8. The computer-implemented method of claim 1, wherein the comment call-out user-interface control identifies the commenter responsible for making the corresponding comment.
9. A computer-readable storage medium comprising computer-executable instructions that, when executed by a computer, cause the computer to:
present, on a display that is in communication with the computer, a reading mode user interface comprising a cohesive presentation object that represents slide content and presentation notes, the cohesive presentation object comprising:
a slide placeholder configured to show the slide content and a comment call-out user interface control configured to provide an indication that a corresponding comment exists, the indication identifying a commenter; and
a notes placeholder adjacent to the slide placeholder configured to show the presentation notes that provide context for the slide content, a comment placeholder that identifies the commenter and that is configured to show the corresponding comment, a first user interface control that, when selected, is configured to cause the corresponding comment to be deleted, and a second user interface control that, when selected, is configured to cause a reply to the corresponding comment to be added;
receive an input to advance from the cohesive presentation object to a new cohesive presentation object;
in response to the input to advance from the cohesive presentation object to the new cohesive presentation object, move the cohesive presentation object out of a view and the new cohesive presentation object into the view, wherein the new cohesive presentation object comprises a new slide placeholder and a new notes placeholder, the new slide placeholder comprising new slide content and the new notes placeholder being empty; and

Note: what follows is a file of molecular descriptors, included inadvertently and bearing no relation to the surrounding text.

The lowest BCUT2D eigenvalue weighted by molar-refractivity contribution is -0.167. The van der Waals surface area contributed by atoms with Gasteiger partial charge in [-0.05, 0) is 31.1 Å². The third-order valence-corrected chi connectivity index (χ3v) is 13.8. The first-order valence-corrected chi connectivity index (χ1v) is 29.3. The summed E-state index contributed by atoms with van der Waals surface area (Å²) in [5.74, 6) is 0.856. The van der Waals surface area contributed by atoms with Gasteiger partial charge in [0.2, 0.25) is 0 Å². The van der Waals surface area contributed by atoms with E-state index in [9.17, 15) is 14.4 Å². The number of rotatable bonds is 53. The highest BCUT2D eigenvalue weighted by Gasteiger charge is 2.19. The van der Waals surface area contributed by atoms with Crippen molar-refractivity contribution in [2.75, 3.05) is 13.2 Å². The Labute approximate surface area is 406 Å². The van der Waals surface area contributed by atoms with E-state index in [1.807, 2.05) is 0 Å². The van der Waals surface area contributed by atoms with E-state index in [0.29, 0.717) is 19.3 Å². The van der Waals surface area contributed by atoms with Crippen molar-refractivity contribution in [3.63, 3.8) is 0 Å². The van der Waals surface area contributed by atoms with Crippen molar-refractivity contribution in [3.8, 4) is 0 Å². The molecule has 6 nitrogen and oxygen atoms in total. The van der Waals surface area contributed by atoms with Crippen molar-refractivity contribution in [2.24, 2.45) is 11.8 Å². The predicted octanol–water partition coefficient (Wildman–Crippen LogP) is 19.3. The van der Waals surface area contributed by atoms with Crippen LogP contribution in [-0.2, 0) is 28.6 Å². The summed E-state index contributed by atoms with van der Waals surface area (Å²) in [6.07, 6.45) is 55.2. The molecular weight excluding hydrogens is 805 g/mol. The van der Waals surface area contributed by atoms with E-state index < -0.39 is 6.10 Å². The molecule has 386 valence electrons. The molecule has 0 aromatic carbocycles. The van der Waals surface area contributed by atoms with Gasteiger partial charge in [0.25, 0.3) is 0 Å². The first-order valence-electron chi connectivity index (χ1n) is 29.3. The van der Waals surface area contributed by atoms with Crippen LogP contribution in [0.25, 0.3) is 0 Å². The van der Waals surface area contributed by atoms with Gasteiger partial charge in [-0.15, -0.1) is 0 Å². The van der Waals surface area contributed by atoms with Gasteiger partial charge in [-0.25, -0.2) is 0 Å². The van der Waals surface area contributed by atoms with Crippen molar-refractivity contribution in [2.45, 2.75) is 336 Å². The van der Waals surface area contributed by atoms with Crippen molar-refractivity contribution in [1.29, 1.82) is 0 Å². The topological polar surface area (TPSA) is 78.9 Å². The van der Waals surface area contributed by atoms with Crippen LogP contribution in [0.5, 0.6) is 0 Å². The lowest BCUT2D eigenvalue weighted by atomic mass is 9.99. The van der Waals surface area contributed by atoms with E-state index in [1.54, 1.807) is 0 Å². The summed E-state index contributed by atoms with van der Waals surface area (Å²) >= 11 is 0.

cause the computer to scale the new slide placeholder to a larger size than the slide placeholder upon moving the new cohesive presentation object into the view.
10. The computer-readable storage medium of claim 9, further comprising computer-executable instructions that, when executed by the computer, cause the computer to:
receive an input to interact with the slide content comprising a selection of a hyperlink contained within the slide content; and
manipulate the slide content in response to the input to interact with the slide content.
11. The computer-readable storage medium of claim 9, further comprising computer-executable instructions that, when executed by the computer, cause the computer to display the corresponding comment in response to receiving a selection of the comment call-out user interface control.
12. The computer-readable storage medium of claim 9, further comprising computer-executable instructions that, when executed by the computer, cause the computer to highlight the corresponding comment in response to receiving a selection of the comment call-out user interface control.
13. The computer-readable storage medium of claim 10, wherein manipulating the slide content comprises playback of one or more animations associated with one or more objects contained within the slide content.
14. The computer-readable storage medium of claim 9, further comprising computer-executable instructions that, when executed by the computer, cause the computer to cause the corresponding comment to be in focus in response to receiving a selection of the comment call-out user interface control.
15. The computer-readable storage medium of claim 9, wherein the comment call-out user-interface control identifies the commenter responsible for making the corresponding comment.
16. An apparatus comprising:
a processor; and
a computer-readable storage medium having instructions stored thereon which, when executed by a computer, cause the apparatus to:
present, on a display that is in communication with the computer, a slide presentation in a reading mode user interface of a presentation application program, the reading mode user interface being configured to represent, for a first slide in the slide presentation,